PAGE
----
There is a blog page that they call “Nutmegonomics” where clients can obtain information about a range of market-related topics such as investing, the economy, savings and retirement. Clients receive a monthly investor update via email that contains a 5 to 10‑minute video overview about market developments over the past month. These videos can also be found on the company’s YouTube page. Nutmeg also has a pension calculator to help customers with a personal pension account determine if they are on track. The fact remains that most customers only need to decide how much investment risk they are willing to tolerate, and Nutmeg invests accordingly.
Nutmeg ranks relatively poorly when it comes to investor education and services. This is largely because portfolios are constructed at Nutmeg’s discretion, so they assume their clients don’t need education or will find it elsewhere. For example, there do not seem to be any educational videos explaining basic investment concepts. Instead, the company’s YouTube channel is largely dominated with videos explaining what Nutmeg is and introducing their investment team or announcing the launch of new services such as socially responsible investing or their advisory service.
The one exception to this is the monthly investment update, but this is a market update rather than basic investor education. There also appears to be no glossary of investment terms nor does the company seem to host live events for clients.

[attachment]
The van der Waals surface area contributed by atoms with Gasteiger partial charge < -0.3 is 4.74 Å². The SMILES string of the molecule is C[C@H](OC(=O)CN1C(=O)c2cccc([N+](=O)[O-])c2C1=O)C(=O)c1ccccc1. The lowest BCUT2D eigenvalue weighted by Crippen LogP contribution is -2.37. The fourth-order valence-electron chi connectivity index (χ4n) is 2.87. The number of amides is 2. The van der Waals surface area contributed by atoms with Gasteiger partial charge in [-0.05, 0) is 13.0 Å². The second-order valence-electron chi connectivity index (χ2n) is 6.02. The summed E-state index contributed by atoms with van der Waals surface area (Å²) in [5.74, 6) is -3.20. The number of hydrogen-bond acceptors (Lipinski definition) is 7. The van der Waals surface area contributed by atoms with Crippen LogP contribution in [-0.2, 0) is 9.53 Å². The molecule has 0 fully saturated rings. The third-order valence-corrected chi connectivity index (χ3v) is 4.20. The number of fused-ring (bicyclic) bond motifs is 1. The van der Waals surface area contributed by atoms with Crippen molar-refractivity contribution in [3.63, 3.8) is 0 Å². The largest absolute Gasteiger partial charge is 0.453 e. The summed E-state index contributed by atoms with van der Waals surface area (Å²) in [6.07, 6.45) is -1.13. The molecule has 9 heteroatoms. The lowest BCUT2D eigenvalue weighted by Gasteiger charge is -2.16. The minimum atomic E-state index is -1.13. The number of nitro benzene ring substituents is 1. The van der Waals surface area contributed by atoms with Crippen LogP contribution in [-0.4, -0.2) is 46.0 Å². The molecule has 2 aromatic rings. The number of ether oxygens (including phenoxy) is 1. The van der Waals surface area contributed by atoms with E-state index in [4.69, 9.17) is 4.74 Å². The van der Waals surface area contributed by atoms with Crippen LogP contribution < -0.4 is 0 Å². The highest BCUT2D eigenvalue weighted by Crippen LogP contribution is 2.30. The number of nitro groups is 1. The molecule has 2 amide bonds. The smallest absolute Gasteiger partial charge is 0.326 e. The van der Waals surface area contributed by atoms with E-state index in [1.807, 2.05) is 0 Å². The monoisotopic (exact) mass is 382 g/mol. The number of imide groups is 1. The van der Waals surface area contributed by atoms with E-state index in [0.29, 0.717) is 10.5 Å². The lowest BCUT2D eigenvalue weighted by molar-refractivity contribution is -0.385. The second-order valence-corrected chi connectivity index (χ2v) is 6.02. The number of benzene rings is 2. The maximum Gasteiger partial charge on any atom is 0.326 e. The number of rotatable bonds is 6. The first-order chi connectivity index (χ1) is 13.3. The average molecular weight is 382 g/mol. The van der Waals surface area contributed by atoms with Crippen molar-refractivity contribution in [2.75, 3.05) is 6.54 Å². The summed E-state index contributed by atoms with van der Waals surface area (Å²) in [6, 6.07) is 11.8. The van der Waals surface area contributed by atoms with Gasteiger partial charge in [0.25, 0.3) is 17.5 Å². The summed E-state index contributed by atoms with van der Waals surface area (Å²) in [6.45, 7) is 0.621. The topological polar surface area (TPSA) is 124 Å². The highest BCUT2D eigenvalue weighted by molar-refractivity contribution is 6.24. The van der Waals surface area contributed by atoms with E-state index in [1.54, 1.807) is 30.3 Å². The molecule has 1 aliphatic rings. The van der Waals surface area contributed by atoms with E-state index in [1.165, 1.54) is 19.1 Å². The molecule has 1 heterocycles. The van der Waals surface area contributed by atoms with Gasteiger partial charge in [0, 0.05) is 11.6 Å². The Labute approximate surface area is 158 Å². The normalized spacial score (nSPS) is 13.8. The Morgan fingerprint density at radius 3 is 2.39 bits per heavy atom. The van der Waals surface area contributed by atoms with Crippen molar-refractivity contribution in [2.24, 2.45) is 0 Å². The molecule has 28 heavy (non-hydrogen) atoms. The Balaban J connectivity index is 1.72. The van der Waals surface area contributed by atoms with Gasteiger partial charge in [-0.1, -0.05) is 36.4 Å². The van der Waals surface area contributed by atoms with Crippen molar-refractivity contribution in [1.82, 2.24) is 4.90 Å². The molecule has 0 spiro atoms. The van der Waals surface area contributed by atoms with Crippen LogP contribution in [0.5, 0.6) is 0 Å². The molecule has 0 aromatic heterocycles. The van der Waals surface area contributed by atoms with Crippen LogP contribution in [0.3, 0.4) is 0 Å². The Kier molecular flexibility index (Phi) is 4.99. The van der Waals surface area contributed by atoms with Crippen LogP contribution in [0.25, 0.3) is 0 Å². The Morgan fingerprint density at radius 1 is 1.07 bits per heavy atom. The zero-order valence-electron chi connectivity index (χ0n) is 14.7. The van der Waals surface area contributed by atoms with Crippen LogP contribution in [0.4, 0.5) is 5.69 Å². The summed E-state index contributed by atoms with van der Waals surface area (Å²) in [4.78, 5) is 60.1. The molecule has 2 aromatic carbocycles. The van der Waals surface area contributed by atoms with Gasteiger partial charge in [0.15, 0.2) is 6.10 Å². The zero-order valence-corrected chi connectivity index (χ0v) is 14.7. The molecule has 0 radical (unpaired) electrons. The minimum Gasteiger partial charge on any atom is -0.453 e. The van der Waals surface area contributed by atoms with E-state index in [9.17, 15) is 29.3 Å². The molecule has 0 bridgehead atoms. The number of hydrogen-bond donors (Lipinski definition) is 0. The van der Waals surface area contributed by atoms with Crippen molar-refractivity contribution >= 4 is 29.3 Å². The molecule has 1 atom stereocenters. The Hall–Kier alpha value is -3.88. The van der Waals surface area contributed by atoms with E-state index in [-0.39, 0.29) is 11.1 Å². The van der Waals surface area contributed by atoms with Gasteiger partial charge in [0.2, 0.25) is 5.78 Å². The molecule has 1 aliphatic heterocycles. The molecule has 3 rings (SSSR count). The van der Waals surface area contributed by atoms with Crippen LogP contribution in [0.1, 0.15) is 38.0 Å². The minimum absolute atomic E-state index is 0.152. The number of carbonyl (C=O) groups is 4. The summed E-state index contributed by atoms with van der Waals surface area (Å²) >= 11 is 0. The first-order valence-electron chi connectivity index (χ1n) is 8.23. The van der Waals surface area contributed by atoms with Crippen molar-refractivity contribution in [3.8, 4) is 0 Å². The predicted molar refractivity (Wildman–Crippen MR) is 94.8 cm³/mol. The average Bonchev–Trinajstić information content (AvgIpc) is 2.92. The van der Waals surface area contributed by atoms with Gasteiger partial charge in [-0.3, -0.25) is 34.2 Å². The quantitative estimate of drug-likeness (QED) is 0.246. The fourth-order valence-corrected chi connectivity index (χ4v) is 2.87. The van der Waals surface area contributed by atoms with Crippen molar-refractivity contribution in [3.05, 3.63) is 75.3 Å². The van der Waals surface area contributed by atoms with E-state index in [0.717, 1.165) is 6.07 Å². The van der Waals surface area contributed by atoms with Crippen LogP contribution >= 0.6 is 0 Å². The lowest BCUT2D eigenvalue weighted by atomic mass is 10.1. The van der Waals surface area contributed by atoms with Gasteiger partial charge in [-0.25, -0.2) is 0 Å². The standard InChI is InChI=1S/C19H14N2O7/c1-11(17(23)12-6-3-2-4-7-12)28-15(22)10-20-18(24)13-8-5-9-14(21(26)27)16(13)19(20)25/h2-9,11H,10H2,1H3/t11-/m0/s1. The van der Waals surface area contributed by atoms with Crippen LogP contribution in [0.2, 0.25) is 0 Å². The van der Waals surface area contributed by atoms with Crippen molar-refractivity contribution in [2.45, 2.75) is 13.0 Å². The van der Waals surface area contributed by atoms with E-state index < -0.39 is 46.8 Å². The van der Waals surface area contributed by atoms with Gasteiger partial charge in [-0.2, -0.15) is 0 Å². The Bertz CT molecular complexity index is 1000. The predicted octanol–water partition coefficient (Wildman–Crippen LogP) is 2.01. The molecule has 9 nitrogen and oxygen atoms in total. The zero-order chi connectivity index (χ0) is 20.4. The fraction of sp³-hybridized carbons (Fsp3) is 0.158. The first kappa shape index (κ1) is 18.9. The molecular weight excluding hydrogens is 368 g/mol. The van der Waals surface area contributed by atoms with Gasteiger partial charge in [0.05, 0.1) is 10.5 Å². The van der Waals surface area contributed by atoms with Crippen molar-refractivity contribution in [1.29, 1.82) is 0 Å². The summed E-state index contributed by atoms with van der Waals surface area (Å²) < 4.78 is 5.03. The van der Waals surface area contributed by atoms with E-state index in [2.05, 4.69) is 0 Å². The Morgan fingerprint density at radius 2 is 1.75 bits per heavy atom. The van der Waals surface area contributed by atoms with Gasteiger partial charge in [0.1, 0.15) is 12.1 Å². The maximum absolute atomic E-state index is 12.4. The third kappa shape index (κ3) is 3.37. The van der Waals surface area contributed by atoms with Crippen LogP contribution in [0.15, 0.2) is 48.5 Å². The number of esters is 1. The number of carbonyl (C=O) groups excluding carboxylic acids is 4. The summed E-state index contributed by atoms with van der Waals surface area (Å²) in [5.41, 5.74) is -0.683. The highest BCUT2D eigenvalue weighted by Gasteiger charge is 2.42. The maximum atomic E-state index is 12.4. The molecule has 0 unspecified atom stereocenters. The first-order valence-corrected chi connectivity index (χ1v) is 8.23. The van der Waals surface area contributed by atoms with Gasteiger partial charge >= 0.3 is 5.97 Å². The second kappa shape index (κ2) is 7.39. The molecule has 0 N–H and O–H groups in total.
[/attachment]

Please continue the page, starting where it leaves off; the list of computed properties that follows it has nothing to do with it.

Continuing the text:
Commissions and Fees
Nutmeg scores well when it comes to fees. There is no set‑up, trading or exit fee. The company offers two management options, fixed allocation with an annual management fee of 0.45% and a fully managed portfolio with an annual management fee of 0.75%. These fees drop for accounts over £100,000, and investors can get started for as little as £500 provided they contribute an ongoing £100 monthly contribution.
Socially responsible portfolios cost the same as fully managed portfolios, giving investors the option to participate in ethical investment opportunities without additional costs. Nutmeg’s management fees are competitively priced to peers, but the company has slightly lower average fund charges and lower transaction costs that give them a cost advantage.
What You Need to Know
Because Nutmeg is a robo-advisor, it is best for “set‑it‑and‑forget‑it” customers who want to outsource market research to professionals. People who want to have more active interaction with and control over their investments should look elsewhere.